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Bisket Jatra begins in Bhaktapur

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BHAKTAPUR – The historic  Bisket Jatra began in Bhaktapur today, flagging that the New Year according to the Nepali calendar is on the horizon.

The annual festival with a tantric significance is believed to have begun in the Lichhavi era.

Priest Ganesh Karmacharya offered prayers to Bhairavnath deity following which the deity was worshipped in all streets of the ancient city until 8 am today. The Bhairavnath and Bhadrakali deities will be placed in their respective chariots in the afternoon following different phases of worship and offerings, after which the chariots will be towed by devotees.

The Bisket Jatra which starts four days before the Nepali New Year lasts for five more days afterwards. It is hence celebrated for eight nights by the locals of Bhaktapur.

The first day will see the chariot of Bhairavnath being pulled by devotees which continues in the coming days.

The police administration has tightened the security for the festival.

A total of 2,000 security personnel from Nepal Police and Armed Police Force (APF) including those in plain clothes will beef up the security, according to Superintendent of Police, Kiran Bajracharya.

The intersections within the city have been fitted with CCTVs to watch anyone involving in untoward activities.

The chariot’s pathway has been punctuated by old houses standing with the support of poles following damages in the massive earthquake of April 25, 2015 – due to which the chariot pulling route has been shortened.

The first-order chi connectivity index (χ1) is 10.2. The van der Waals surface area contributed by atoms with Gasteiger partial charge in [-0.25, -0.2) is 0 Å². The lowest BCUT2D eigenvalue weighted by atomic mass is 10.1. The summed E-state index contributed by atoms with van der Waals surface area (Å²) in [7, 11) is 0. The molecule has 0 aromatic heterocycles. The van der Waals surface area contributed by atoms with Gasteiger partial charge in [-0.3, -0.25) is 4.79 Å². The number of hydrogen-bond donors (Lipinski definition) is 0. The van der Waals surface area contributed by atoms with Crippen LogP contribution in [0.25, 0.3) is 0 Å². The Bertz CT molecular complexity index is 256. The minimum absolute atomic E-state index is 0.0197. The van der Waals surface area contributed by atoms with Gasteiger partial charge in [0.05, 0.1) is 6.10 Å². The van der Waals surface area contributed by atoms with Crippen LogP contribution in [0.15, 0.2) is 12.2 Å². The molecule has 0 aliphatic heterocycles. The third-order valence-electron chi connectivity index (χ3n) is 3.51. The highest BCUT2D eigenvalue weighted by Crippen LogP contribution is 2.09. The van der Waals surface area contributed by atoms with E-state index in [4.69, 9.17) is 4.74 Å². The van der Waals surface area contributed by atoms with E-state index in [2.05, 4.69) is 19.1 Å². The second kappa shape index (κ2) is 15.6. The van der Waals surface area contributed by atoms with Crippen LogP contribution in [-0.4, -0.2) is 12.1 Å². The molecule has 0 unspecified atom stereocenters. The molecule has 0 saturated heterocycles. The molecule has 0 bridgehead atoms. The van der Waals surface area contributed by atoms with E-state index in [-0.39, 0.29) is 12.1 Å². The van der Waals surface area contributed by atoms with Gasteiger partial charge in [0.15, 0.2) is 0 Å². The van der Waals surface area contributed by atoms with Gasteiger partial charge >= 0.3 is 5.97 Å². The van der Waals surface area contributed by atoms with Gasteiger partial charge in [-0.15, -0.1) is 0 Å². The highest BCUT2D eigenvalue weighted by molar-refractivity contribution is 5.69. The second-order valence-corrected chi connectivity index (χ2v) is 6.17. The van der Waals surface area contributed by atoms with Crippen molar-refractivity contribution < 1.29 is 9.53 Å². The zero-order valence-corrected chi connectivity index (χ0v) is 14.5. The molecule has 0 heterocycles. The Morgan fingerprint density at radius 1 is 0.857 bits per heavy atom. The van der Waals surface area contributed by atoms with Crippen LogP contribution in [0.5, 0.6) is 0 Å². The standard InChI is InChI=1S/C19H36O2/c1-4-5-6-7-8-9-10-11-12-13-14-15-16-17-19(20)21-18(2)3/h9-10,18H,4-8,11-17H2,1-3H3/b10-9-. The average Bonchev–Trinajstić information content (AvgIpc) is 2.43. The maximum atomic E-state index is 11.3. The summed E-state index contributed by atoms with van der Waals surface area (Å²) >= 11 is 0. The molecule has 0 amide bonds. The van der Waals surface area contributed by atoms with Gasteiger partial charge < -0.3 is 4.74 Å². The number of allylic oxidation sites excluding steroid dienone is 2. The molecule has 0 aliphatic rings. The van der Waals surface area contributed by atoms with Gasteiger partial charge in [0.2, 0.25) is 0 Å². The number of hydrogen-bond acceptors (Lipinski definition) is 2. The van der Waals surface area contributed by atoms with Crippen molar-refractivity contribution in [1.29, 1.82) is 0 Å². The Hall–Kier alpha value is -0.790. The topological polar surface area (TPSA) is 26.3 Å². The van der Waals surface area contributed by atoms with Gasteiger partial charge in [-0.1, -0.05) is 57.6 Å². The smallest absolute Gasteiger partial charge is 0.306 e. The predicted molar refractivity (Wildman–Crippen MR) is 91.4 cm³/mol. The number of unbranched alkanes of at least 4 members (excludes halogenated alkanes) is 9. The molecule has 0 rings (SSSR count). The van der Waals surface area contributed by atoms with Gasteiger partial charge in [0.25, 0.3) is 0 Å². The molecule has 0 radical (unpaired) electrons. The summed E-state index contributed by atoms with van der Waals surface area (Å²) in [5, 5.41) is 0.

Guthi Sansthan Bhaktapur Chief, Leknath Sapkota, said a total of Rs 2.6 million would be spent for the festival.

The famous lingo (wooden pole) with the God Indra’s flag fluttering at the top end will be erected on April 12 and felled next day.

It is believed that witnessing the Jatra, which is also called Satruhanta Jatra, will rid one of enemies.

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Sleeping in on weekends may help live longer

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Sleep deprivation has been found to have numerous negative effects on a person’s health. But the new study has shown that sleeping more on the weekend might help ease health problems associated with not getting enough during the week, and even reduce the risk of an early death.

The study, published in Journal of Sleep Research by scientists from Sweden and the United States, suggested that the negative effects of a few nights of short sleep could be counteracted by staying in bed over the weekend.

The from the Stress Research Institute (SRI) at Stockholm University and the Karolinska Institute discovered that people below 65 years old who slept less than five hours on weekends had a higher risk of early death after examining medical and lifestyle data from more than 43,000 adults, following them for a period of 13 years.

For people who slept for less than five hours throughout the week but slept longer on the weekends for about nine hours, there was no increase in mortality risk. But, for people who consistently slept for less than five hours through the whole week, the mortality risk is higher.

Torbjorn Akerstedt, one of the authors of the research and a clinical neuroscience professor from the Karolinska Institute in Sweden, said that the findings were consistent with previous studies on the link between sleep duration and mortality.

However, those previous studies only focused on sleep during weekdays.

“The results imply that short sleep is not a risk factor for mortality if it is combined with a medium or long weekend sleep,” the researchers wrote in the study.

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